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Pan's Influence on the Rings.


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Saturn's Moon Pan.
Saturn's Moon Pan makes ripples in the rings as it orbits the planet. Image credit: NASA/JPL/SSI.

NASA's Cassini spacecraft took this photograph of Saturn's Moon Pan, embedded in the Encke Gap in Saturn's A ring. In the first picture, you can see the ripples in the ring due to Pan's gravity, and then another image without this wake. Pan is only 20 km (12 miles) across, but the effect of its gravity is quite impressive on the fragile rings.

Saturn's Moon Pan is seen here orbiting within the Encke Gap in Saturn's A ring in two differently processed versions of the same Cassini image. The little Moon is responsible for clearing and maintaining this gap, named for Johann Franz Encke, who discovered it in 1837. Pan is 20 kilometers (12 miles) across.

The top image reveals two of the faint, dusty ringlets that occupy the gap along with Pan. One of the ringlets occupies nearly the same orbit as Pan, while the other is closer to the gap's inner edge. Not only do the ringlets vary in brightness, but they also appear to move in and out along their length, resulting in notable "kinks," which are similar in appearance to those observed in the F ring (see PIA06585). One possible explanation for the complex structure of the ringlets is that Pan may not be the only moonlet in this gap.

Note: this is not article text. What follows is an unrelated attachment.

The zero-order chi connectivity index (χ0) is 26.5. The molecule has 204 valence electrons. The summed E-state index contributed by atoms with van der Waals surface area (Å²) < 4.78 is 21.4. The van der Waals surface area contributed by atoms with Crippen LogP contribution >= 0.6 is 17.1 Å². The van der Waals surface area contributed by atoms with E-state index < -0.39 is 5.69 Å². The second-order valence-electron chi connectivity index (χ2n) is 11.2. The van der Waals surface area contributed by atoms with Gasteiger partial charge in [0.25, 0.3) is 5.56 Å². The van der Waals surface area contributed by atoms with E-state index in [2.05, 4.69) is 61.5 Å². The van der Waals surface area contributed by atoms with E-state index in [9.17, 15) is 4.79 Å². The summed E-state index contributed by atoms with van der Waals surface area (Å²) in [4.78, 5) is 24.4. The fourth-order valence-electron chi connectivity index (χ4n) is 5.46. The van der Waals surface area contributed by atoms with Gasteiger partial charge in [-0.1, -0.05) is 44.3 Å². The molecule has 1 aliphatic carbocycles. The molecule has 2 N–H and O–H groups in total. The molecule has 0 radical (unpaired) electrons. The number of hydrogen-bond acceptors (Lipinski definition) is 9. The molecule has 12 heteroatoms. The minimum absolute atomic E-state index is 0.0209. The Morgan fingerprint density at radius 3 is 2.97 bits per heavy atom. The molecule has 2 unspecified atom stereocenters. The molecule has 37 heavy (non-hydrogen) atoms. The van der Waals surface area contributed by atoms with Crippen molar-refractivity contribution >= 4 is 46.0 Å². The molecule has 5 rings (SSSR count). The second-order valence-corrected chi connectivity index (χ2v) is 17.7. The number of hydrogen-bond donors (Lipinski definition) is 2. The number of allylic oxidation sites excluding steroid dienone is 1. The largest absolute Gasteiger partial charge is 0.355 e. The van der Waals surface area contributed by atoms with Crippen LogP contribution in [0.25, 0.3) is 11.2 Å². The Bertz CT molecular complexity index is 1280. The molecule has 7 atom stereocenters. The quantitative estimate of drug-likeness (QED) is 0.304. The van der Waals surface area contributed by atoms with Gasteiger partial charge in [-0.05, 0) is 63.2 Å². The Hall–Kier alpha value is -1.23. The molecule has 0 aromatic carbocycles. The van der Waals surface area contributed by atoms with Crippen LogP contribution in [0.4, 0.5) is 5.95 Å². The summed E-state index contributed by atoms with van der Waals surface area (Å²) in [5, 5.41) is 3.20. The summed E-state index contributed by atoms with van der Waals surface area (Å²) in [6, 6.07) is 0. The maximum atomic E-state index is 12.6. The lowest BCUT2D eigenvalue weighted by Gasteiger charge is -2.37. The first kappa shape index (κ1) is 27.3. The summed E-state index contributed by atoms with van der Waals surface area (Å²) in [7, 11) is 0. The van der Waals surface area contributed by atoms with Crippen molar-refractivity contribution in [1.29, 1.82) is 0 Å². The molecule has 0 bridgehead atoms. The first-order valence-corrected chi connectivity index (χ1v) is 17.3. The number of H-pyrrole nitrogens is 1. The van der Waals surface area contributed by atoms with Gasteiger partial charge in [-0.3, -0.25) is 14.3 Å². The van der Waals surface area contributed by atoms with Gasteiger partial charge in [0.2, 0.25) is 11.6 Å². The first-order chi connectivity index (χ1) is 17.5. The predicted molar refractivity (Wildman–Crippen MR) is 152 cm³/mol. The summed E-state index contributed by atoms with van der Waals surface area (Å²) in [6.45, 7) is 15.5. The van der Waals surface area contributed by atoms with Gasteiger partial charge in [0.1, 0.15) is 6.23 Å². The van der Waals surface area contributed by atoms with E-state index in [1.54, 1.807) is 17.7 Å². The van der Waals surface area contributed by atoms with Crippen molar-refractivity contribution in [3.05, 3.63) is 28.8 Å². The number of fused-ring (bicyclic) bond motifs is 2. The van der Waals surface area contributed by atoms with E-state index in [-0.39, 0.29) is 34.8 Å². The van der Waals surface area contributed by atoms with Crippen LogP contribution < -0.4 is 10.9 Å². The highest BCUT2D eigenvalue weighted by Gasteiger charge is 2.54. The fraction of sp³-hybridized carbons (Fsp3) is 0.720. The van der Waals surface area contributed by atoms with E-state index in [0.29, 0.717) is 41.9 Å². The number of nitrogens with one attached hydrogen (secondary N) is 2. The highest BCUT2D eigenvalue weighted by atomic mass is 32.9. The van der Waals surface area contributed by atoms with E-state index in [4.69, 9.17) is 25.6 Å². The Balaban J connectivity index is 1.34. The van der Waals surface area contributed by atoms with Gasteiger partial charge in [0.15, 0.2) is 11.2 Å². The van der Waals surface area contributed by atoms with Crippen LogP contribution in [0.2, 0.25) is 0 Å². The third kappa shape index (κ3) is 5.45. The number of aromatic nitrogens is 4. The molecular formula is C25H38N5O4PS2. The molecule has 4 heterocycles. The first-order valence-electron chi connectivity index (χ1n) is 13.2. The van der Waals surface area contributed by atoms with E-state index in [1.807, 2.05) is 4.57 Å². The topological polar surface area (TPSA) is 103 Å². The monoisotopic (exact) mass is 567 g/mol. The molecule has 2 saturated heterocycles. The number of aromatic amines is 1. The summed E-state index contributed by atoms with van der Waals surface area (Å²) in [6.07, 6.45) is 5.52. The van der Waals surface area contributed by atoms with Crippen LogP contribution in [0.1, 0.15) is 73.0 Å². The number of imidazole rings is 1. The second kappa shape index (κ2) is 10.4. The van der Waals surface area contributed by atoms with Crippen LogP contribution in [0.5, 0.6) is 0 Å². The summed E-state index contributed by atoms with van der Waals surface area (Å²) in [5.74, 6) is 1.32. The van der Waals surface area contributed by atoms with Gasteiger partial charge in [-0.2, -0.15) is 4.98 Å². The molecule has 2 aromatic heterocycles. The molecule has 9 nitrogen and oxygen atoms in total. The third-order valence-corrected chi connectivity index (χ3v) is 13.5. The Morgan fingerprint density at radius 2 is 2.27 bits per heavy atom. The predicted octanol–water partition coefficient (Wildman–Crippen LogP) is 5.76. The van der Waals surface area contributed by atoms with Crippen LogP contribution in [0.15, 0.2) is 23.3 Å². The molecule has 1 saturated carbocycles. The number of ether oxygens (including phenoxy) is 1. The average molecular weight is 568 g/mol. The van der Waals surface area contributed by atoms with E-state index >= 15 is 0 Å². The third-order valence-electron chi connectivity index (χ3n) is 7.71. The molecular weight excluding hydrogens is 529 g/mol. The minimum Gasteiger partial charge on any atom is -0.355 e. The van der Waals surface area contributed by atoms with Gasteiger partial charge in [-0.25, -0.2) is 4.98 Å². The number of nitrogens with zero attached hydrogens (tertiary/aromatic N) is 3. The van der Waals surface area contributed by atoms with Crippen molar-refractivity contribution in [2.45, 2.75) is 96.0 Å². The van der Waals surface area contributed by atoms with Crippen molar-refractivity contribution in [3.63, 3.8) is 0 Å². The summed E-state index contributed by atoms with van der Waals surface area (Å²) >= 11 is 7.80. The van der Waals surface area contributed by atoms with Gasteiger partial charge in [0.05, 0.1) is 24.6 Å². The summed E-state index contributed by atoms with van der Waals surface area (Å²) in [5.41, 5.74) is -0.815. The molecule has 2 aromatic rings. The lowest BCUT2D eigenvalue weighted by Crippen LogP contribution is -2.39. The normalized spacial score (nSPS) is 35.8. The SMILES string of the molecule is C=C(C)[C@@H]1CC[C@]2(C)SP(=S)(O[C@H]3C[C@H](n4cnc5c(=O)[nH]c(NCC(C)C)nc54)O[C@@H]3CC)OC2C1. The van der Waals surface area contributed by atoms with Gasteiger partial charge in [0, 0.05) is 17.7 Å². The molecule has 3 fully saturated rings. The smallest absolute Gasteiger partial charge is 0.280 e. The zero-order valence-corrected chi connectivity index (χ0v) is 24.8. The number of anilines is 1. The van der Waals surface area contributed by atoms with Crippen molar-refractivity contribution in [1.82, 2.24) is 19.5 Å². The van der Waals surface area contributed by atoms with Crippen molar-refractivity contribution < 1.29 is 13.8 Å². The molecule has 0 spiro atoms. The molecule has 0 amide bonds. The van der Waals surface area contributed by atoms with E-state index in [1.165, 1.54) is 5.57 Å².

Pan is responsible for creating stripes, called 'wakes,' in the ring material on either side of it. Since ring particles closer to Saturn than Pan move faster in their orbits, these particles pass the Moon and receive a gravitational "kick" from Pan as they do. This kick causes waves to develop in the gap where the particles have recently interacted with Pan (see PIA06099), and also throughout the ring, extending hundreds of kilometers into the rings. These waves intersect downstream to create the wakes, places where ring material has bunched up in an orderly manner thanks to Pan's gravitational kick.

In the bottom image, the bright stripes or wakes moving diagonally away from the gap's edges can be easily seen. The particles near the inner gap edge have most recently interacted with Pan and have just passed the moon. Because of this, the disturbances caused by Pan on the inner gap edge are ahead of the moon. The reverse is true at the outer edge: the particles have just been overtaken by Pan, leaving the wakes behind it.

This image was taken in visible light with the Cassini spacecraft narrow-angle camera on May 18, 2005, at a distance of approximately 1.6 million kilometers (1 million miles) from Pan and at a Sun-Pan-spacecraft, or phase, angle of 44 degrees. The image scale is 9 kilometers (6 miles) per pixel.

The Cassini-Huygens mission is a cooperative project of NASA, the European Space Agency and the Italian Space Agency. The Jet Propulsion Laboratory, a division of the California Institute of Technology in Pasadena, manages the mission for NASA's Science Mission Directorate, Washington, D.C. The Cassini orbiter and its two onboard cameras were designed, developed and assembled at JPL. The imaging team is based at the Space Science Institute, Boulder, Colo.

For more information about the Cassini-Huygens mission visit http://saturn.jpl.nasa.gov. For additional images visit the Cassini imaging team homepage http://ciclops.org.




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